Honey & Co, Food From The Middle East, London

IMG_3559I’ve mentioned that my father is Jordanian, I probably haven’t said that half his family is originally Palestinian. My best friend in High School was an Israeli girl named Jo.  He used to joke that he sent me to an International School and from all the many nationalities – I found an Israeli. To be fair to both of our parents, they never interfered in our friendship or tried to get political with us. Jo and I bonded over our love of illicit bacon, chewing gum anxiously after we had consumed the contraband meat – convinced that somehow our fathers would know.

After visiting Honey & Co (opened by an Israeli couple who both worked in the Ottolenghi group) I took Layla to the playground in Primrose Hill where there was a Hasidic jewish father with 5 children sporting curled payot.  When they left, there was a couple sitting on a bench speaking in Hebrew.  I dialled her number.

“Jo Joseph!” I exclaimed. “I’m surrounded by your country men and women here.”
“Suzan!” she laughed. Jo always laughs, it’s one of the reasons I love her so much. “How are you?”
“Oh my god. How could you let me get pregnant again? I blame you.”
More laughter.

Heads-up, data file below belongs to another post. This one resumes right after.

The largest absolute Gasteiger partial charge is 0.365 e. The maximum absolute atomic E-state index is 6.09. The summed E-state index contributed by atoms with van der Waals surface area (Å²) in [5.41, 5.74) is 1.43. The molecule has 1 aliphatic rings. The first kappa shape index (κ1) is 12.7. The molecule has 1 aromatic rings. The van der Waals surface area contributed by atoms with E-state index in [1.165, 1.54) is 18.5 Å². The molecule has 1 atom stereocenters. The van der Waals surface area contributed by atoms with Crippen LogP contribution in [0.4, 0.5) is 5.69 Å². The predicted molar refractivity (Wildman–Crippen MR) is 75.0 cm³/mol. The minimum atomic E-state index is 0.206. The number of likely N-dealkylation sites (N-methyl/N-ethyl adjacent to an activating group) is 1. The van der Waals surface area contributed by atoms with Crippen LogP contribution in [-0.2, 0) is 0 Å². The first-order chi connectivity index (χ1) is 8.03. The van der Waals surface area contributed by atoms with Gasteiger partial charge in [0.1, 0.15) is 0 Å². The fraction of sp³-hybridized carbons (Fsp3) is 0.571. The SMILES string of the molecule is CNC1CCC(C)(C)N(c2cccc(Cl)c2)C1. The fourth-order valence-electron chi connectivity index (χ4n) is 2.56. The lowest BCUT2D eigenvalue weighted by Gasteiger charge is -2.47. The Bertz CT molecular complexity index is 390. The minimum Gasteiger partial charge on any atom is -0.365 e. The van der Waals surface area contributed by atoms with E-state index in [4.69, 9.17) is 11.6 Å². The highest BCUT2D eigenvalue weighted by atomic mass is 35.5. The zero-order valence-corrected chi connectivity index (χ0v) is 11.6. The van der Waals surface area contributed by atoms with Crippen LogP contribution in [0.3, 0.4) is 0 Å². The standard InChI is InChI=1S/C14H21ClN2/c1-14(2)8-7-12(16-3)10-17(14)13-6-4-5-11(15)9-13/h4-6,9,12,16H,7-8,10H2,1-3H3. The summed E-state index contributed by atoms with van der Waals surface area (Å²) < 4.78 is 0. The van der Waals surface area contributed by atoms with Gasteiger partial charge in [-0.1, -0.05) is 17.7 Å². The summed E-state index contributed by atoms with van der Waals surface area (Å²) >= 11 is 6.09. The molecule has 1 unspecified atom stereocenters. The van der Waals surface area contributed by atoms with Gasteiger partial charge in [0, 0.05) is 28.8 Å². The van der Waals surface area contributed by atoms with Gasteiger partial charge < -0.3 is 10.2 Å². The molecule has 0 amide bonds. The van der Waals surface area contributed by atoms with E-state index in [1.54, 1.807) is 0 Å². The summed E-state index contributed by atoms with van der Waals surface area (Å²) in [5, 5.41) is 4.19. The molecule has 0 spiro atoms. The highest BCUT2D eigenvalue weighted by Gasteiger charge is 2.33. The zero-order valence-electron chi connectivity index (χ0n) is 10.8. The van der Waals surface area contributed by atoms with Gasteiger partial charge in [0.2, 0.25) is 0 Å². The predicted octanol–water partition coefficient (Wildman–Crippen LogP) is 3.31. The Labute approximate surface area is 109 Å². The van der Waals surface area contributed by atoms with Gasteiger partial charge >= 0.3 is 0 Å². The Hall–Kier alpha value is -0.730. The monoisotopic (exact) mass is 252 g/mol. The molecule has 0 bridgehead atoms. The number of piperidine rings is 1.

“Don’t worry, it get’s better….in three years.” Another of Jo’s characteristics. She gives it to you straight, no garbage about the first 100 days. One thousand and twenty-eight days to go then…IMG_3556

Paulina told me about Honey & Co.  Paulina has mastered professional baking and aspires to all things molecular (last time I had lunch with her she was telling me that she had contacted Simon Rogan to get some advice on how to use a contraption that captures the essence of ingredients) it’s rare for her to get excited about things she can do blind folded and laying down.  But she gushed about this place and she worked with both chefs. So on her recommendation, I went.

Layla was being fractious, in 28 minutes I had a rainbow beetroot salad, stuffed vine leaves, orange blossom ice tea and a chocolate brioche.  Running out of time, I ordered the cheese cake to go.  Later, while freezing on a bench in Primrose Hill, I rewound the meal I had gobbled up in record time and played it back slowly.  IMG_3555The beetroot salad was composed of spicy firm pickled beetroot and sweet yielding roast beetroot, interspersed with crunchy pomegranate seeds and roast walnuts.  The vine leaves came with stewed grapes and ribbons of silky leeks – they made me think of my Arabic aunts sitting together and making thousands of them no bigger than my finger.  The chocolate brioche looked stale and unappealing and then surprised me by being complex and wonderful to eat.  The cheesecake was a base of kataifi dough with a dollop of spicy sweet cheese on top.

It was excellent and it made me despair that I couldn’t try everything on the menu.  These are the flavours I grew up eating and the vibrant colours I remember seeing.  There is care and pride in this food and the ingredients are outstanding.  It’s a tiny shop and no doubt must be packed for lunch but when I went at 3 I had my pick of the tables.  I urge you to get down there before word of this perfect little shop gets out!

Honey & Co
25a Warren Street


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